A special report from New Scientist: “Living in Denial.
From climate change to vaccines, evolution to flu, denialists are on the march. Why are so many people refusing to accept what the evidence is telling them?
In this special feature we look at the phenomenon in depth. What is denial? What attracts people to it? How does it start, and how does it spread? And finally, how should we respond to it?
An interesting topic no doubt, and one sure to provide combustive material for flame wars across the intarwebs. But I did find it ironic that one of the writers for the special report is science writer and ‘skeptic’ Michael Shermer, who makes clear the difference between a ‘skeptic’ and a ‘denialist’:
Scepticism is integral to the scientific process, because most claims turn out to be false. Weeding out the few kernels of wheat from the large pile of chaff requires extensive observation, careful experimentation and cautious inference. Science is scepticism and good scientists are sceptical.
Denial is different. It is the automatic gainsaying of a claim regardless of the evidence for it – sometimes even in the teeth of evidence. Denialism is typically driven by ideology or religious belief, where the commitment to the belief takes precedence over the evidence. Belief comes first, reasons for belief follow, and those reasons are winnowed to ensure that the belief survives intact.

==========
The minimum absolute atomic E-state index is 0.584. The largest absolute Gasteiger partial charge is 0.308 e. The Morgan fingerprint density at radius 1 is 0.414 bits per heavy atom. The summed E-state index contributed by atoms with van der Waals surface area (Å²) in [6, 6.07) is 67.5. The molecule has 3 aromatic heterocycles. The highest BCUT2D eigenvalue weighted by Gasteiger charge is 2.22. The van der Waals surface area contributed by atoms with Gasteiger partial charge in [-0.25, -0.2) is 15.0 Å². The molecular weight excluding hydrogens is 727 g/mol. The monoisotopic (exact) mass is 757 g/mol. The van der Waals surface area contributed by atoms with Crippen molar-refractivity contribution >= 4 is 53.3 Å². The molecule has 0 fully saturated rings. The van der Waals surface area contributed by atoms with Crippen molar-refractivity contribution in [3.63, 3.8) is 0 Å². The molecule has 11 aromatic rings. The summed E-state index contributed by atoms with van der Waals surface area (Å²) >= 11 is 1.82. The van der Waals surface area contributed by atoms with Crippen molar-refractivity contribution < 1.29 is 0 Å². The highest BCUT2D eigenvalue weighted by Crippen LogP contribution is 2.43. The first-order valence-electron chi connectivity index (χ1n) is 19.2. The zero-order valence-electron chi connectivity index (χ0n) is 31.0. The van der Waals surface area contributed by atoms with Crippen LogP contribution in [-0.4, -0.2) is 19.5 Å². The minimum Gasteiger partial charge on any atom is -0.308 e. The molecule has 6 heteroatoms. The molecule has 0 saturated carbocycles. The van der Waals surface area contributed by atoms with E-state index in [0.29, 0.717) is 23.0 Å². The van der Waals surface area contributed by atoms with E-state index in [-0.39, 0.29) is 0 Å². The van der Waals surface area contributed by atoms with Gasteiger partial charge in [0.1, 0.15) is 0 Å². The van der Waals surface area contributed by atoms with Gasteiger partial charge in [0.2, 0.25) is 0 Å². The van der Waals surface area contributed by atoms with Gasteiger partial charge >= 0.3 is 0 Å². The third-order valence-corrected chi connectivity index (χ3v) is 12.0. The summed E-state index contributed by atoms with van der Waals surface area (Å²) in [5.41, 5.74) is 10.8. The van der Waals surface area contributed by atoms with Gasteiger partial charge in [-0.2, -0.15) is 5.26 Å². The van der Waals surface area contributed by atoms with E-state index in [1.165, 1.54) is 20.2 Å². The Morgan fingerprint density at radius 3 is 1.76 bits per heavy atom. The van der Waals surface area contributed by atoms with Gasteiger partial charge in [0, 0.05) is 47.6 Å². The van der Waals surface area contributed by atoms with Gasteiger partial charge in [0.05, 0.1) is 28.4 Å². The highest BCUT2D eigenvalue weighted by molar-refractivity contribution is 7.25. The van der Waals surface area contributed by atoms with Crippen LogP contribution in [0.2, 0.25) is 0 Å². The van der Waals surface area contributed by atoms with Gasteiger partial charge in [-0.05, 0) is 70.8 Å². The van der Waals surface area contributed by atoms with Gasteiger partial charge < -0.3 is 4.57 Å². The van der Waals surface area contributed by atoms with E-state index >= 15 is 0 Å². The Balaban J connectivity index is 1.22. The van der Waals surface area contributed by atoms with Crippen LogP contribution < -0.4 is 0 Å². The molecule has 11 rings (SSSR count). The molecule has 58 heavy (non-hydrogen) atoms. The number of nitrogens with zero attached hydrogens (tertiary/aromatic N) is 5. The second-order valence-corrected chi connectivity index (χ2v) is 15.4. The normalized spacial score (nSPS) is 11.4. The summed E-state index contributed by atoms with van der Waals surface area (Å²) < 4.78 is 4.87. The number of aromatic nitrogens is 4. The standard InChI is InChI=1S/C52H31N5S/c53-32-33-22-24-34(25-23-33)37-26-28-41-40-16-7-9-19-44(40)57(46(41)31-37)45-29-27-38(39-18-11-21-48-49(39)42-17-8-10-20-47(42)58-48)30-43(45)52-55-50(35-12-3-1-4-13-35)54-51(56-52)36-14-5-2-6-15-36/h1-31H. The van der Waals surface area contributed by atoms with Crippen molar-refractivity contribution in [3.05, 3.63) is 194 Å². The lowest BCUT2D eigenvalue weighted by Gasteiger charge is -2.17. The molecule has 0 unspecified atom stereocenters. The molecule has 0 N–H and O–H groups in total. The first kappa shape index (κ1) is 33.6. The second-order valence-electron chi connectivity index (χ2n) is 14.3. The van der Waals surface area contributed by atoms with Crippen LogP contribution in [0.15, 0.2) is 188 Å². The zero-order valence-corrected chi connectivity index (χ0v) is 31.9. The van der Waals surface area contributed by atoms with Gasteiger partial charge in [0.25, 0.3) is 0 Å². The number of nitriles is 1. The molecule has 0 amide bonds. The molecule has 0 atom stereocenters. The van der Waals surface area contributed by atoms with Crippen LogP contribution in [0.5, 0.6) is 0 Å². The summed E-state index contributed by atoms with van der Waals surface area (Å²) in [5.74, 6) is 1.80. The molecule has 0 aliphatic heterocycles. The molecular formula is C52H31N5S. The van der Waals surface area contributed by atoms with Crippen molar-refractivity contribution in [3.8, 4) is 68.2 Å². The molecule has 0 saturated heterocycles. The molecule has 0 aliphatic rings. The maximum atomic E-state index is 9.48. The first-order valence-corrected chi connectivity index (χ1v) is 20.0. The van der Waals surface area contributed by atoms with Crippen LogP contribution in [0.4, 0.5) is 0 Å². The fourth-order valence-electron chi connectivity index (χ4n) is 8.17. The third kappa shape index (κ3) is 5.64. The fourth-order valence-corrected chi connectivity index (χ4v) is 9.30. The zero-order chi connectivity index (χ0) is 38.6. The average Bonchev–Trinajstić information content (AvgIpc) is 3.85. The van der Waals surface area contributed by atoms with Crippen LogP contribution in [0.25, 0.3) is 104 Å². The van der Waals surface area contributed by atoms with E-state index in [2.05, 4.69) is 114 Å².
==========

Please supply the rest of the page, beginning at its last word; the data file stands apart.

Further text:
Shermer here is no doubt referring to the sort of people that misrepresent scientific papers to suit their own belief, make authoritative statements without examining the evidence, tell far more qualified scientists how to do their job, and mislead the public about scientific evidence which contradicts their own point of view. Just so we can be clear when a self-labeled ‘skeptic’ is really a denialist…
Jokes aside, this topic is one that I wrestle with constantly, given the raison d’être of The Daily Grail is to provide an open forum for heretical, non-mainstream ideas. I personally find alternative theories fascinating (though not so much in wide-eyed ‘OMG, this is the truth behind it all’, as ‘that’s an interesting perspective which I’d like to see debated, and which may – or may not – advance our knowledge somewhat’). As such I have a *desire* to post about these topics and hear what people have to say. Balancing that though, there are certain areas where – if you are in complete agreeance with the orthodox view – my posting of such stories could be seen as not just in poor taste (e.g. 9/11 conspiracy theories), but dangerous on a large scale (e.g. HIV-AIDS link, skepticism of anthropogenic global warming). For a really interesting examination of the latter, see this recent story.
I am though, at my core, someone who believes in free discussion of every topic (and on this point it would seem for once my opinion converges with Michael Shermer’s). So I would simply reiterate the warning given to all readers directly beneath our logo – explore these topics, educate yourself, but by no means accept our view (if we have one) or trust only the sources we provide. And question, question, question your beliefs at all times.